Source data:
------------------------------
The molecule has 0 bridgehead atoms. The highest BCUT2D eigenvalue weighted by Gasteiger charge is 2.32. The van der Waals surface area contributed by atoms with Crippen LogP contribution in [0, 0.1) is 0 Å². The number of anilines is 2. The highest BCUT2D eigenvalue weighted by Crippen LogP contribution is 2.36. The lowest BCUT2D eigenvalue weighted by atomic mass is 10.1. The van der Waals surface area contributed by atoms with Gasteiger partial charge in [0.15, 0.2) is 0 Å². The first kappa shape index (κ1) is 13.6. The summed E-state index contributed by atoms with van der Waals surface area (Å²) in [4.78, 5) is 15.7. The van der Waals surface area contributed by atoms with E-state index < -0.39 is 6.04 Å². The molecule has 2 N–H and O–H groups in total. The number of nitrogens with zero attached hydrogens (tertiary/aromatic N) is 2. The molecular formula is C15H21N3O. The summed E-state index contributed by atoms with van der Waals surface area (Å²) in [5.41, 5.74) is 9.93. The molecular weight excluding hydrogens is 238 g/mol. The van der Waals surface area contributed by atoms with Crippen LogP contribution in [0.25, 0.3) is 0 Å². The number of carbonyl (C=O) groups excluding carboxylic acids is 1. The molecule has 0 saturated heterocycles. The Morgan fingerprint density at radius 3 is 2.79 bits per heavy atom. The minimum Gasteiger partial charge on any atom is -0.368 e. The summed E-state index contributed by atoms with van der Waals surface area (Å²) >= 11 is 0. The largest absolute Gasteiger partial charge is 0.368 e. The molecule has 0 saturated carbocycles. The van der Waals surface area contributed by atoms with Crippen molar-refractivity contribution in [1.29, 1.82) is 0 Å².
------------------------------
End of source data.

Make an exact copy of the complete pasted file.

The molecule has 0 bridgehead atoms. The highest BCUT2D eigenvalue weighted by Gasteiger charge is 2.32. The van der Waals surface area contributed by atoms with Crippen LogP contribution in [0, 0.1) is 0 Å². The number of anilines is 2. The highest BCUT2D eigenvalue weighted by Crippen LogP contribution is 2.36. The lowest BCUT2D eigenvalue weighted by atomic mass is 10.1. The van der Waals surface area contributed by atoms with Gasteiger partial charge in [0.15, 0.2) is 0 Å². The first kappa shape index (κ1) is 13.6. The summed E-state index contributed by atoms with van der Waals surface area (Å²) in [4.78, 5) is 15.7. The van der Waals surface area contributed by atoms with E-state index < -0.39 is 6.04 Å². The molecule has 2 N–H and O–H groups in total. The number of nitrogens with zero attached hydrogens (tertiary/aromatic N) is 2. The molecular formula is C15H21N3O. The summed E-state index contributed by atoms with van der Waals surface area (Å²) in [5.41, 5.74) is 9.93. The molecular weight excluding hydrogens is 238 g/mol. The van der Waals surface area contributed by atoms with Crippen LogP contribution in [0.25, 0.3) is 0 Å². The number of carbonyl (C=O) groups excluding carboxylic acids is 1. The molecule has 0 saturated heterocycles. The Morgan fingerprint density at radius 3 is 2.79 bits per heavy atom. The minimum Gasteiger partial charge on any atom is -0.368 e. The summed E-state index contributed by atoms with van der Waals surface area (Å²) >= 11 is 0. The largest absolute Gasteiger partial charge is 0.368 e. The molecule has 0 saturated carbocycles. The van der Waals surface area contributed by atoms with Crippen molar-refractivity contribution in [1.29, 1.82) is 0 Å².